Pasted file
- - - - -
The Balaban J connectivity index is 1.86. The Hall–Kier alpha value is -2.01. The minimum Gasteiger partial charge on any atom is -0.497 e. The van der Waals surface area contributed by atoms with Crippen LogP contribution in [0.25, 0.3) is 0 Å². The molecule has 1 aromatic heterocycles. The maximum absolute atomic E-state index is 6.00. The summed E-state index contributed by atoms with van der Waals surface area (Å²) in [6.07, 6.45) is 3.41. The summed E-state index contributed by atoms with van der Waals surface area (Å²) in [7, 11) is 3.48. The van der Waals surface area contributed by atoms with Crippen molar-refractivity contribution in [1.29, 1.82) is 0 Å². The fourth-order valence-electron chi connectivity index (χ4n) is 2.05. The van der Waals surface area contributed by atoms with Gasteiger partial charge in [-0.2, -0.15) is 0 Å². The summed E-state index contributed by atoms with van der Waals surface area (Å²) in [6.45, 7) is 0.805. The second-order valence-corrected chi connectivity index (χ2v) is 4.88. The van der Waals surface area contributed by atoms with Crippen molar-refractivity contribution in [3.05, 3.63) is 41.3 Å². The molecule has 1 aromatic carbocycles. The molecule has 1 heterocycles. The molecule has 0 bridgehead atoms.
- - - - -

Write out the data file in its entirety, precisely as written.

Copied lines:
The Balaban J connectivity index is 1.86. The Hall–Kier alpha value is -2.01. The minimum Gasteiger partial charge on any atom is -0.497 e. The van der Waals surface area contributed by atoms with Crippen LogP contribution in [0.25, 0.3) is 0 Å². The molecule has 1 aromatic heterocycles. The maximum absolute atomic E-state index is 6.00. The summed E-state index contributed by atoms with van der Waals surface area (Å²) in [6.07, 6.45) is 3.41. The summed E-state index contributed by atoms with van der Waals surface area (Å²) in [7, 11) is 3.48. The van der Waals surface area contributed by atoms with Crippen molar-refractivity contribution in [1.29, 1.82) is 0 Å². The fourth-order valence-electron chi connectivity index (χ4n) is 2.05. The van der Waals surface area contributed by atoms with Gasteiger partial charge in [-0.2, -0.15) is 0 Å². The summed E-state index contributed by atoms with van der Waals surface area (Å²) in [6.45, 7) is 0.805. The second-order valence-corrected chi connectivity index (χ2v) is 4.88. The van der Waals surface area contributed by atoms with Crippen molar-refractivity contribution in [3.05, 3.63) is 41.3 Å². The molecule has 1 aromatic carbocycles. The molecule has 1 heterocycles. The molecule has 0 bridgehead atoms.